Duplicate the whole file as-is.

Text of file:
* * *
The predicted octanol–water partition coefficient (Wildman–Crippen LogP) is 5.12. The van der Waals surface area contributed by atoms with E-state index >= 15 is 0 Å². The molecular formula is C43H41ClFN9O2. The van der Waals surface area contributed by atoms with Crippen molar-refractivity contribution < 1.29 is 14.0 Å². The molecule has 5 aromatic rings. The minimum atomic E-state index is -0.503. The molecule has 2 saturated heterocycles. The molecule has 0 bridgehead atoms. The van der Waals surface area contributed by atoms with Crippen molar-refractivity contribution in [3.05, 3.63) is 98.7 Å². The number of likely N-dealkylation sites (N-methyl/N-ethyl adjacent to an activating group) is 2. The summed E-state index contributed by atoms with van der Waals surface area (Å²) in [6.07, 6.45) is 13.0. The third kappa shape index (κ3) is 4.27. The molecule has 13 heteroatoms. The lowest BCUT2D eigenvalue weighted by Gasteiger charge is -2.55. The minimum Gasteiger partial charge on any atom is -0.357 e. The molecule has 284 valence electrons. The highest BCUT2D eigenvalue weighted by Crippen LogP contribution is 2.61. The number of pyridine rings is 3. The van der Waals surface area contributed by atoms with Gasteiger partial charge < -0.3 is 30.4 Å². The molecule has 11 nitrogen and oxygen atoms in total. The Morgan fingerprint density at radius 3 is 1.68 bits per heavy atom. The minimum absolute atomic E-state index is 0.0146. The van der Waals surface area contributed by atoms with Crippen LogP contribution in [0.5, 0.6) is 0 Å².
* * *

The predicted octanol–water partition coefficient (Wildman–Crippen LogP) is 5.12. The van der Waals surface area contributed by atoms with E-state index >= 15 is 0 Å². The molecular formula is C43H41ClFN9O2. The van der Waals surface area contributed by atoms with Crippen molar-refractivity contribution < 1.29 is 14.0 Å². The molecule has 5 aromatic rings. The minimum atomic E-state index is -0.503. The molecule has 2 saturated heterocycles. The molecule has 0 bridgehead atoms. The van der Waals surface area contributed by atoms with Crippen molar-refractivity contribution in [3.05, 3.63) is 98.7 Å². The number of likely N-dealkylation sites (N-methyl/N-ethyl adjacent to an activating group) is 2. The summed E-state index contributed by atoms with van der Waals surface area (Å²) in [6.07, 6.45) is 13.0. The third kappa shape index (κ3) is 4.27. The molecule has 13 heteroatoms. The lowest BCUT2D eigenvalue weighted by Gasteiger charge is -2.55. The minimum Gasteiger partial charge on any atom is -0.357 e. The molecule has 284 valence electrons. The highest BCUT2D eigenvalue weighted by Crippen LogP contribution is 2.61. The number of pyridine rings is 3. The van der Waals surface area contributed by atoms with Gasteiger partial charge < -0.3 is 30.4 Å². The molecule has 11 nitrogen and oxygen atoms in total. The Morgan fingerprint density at radius 3 is 1.68 bits per heavy atom. The minimum absolute atomic E-state index is 0.0146. The van der Waals surface area contributed by atoms with Crippen LogP contribution in [0.5, 0.6) is 0 Å².